Have you noticed references to #persuasion around you? I have and decided on tallying up several of these resources to become more attuned to persuasive content marketing.
Consider this a reference of sorts. You'll find below a recap of highlights from these 7 persuasion resources. I encourage you to visit them directly as each includes examples and visuals worth experiencing.
How I got started on persuasive content marketing
What got me started is Nancy Harhut's wisdom in How To Create Persuasive Email Marketing With Nancy Harhut where she touched on:
- People are twice as motivated to avoid pain as to achieve gain.
- The Scarcity Principle, the Availability Bias, Social Proof or any of a number of other behavioral science principles can make a huge difference in how persuasive your message is. Will someone feel they’ll miss out if they don’t open the email? Will they feel the sender’s described a situation they can readily call to mind? Will they get the sense that people like them are interested in the message?
- Cognitive Fluency – the idea that people prefer things that are easier to think about and understand.
- People are hardwired to look at another person’s eyes. We’re drawn to them. We’re compelled to either make eye contact or to follow someone’s gaze.
- The “information gap theory” refers to if someone finds a gap between what they know and what they want to know, they’ll take action to close that gap.
- Ellen Langer conducted a study that revealed the word because is a compliance trigger. When people see or hear the word because, we often just assume that the phrase that comes next is a good, valid reason – without fully processing it. We automatically start to nod yes.
- Essentially, people are more likely to do what you ask them to if you give them a reason why – even if it’s not a rock solid one. This can be a useful bit of information for marketers in today’s competitive, parity-product world.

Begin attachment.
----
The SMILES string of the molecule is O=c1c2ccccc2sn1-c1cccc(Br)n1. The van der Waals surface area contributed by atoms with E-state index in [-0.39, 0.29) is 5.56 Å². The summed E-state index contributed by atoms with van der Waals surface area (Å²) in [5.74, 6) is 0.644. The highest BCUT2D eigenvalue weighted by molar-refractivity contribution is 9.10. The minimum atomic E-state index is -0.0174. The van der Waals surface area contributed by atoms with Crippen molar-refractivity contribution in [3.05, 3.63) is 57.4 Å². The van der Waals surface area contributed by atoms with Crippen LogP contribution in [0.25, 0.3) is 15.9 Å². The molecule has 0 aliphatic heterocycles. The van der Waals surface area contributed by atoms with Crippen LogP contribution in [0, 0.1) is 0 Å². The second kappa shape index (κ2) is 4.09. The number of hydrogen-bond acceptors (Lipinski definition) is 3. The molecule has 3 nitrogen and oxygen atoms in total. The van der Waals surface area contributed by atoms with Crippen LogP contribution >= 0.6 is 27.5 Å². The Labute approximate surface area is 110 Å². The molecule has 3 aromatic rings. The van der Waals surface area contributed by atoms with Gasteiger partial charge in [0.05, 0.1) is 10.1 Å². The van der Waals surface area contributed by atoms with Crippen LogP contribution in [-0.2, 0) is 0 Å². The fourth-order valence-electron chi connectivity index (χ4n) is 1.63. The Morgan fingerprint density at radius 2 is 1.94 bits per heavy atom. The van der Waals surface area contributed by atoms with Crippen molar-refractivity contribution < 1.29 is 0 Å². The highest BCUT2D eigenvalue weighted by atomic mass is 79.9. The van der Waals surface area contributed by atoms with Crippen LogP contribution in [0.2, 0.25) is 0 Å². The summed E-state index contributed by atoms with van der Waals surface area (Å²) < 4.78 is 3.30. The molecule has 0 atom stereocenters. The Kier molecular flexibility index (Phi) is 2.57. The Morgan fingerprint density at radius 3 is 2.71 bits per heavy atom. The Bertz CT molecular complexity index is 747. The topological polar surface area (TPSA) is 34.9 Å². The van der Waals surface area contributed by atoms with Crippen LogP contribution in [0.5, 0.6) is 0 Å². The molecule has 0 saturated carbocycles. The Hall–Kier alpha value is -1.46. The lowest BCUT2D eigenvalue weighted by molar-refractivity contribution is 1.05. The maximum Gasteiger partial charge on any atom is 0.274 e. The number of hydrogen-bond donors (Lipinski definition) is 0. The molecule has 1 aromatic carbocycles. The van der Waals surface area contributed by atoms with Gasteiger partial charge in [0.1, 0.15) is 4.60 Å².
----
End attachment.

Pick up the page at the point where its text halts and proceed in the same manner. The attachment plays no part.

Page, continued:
- People are hardwired to take the easy, simple route.
And.... How To Write A Persuasive Email which touches on:
- People respect authority.
- Humans are naturally curious.
- Gatekeepers make very deliberate assumptions.
- People look at who and where mail is from.
- Our eyes gravitate to certain words.
- No really can mean ‘tell me more.’
- Some responses are automatic.
- People are most interested in themselves.
- People make decisions for rational and emotional reasons.
- Avoidance of pain.
- People feel obligated.
- We do what people like us and people we like do.
Since speaking with Nancy, I've started reading Robert Cialdini's Influence: The Science of Persuasion. That will surely get your persuasion wheels spinning.
7 Persuasive Marketing Resources
Meanwhile, I came across these 7 resources that persuaded me to explore them in more depth.
1. The Five-Step Process for Writing Powerful Call-to-Actions By Reverse-Engineering Customer Mindsets recommends the following approach to better understand customers so you can craft better calls-to-action. The steps for uncovering compulsions in your key target audience and craft better calls-to-action from the get-go include:
- Craft a survey where can probe about biological compulsion, experimental and social compulsion, aspirational compulsion,
- Find your market
- Supplement your data via search result resources, census data
- Create your hypotheses about your market
- Call-to-action logic where you brainstorm words that relate to your results for A/B testing. "The best approach to find a CTA that works is to tap in to the fears and attributes you uncovered in your research."
2. Apply These 12 Secret Neuromarketing Tactics To Increase Conversion recommends the following:
"In short, neuromarketing is the technique of hacking into the minds of consumers to influence their purchasing decisions. The goal is to identify and capitalize on certain psychological quirks that have been shown to influence us. So, how exactly do you use neuromarketing to increase conversion?"
With these 12 tactics:
#1. Use the herd effect to increase conversion
#2. Give small gifts to compel reciprocation
#3. Find excellence by association
#4. Aim to draw on emotion
#5. Publish easy-to-understand content
#6. Ask people for help
#7. Offer fewer choices
#8. Create scarcity
#9. Choose images correctly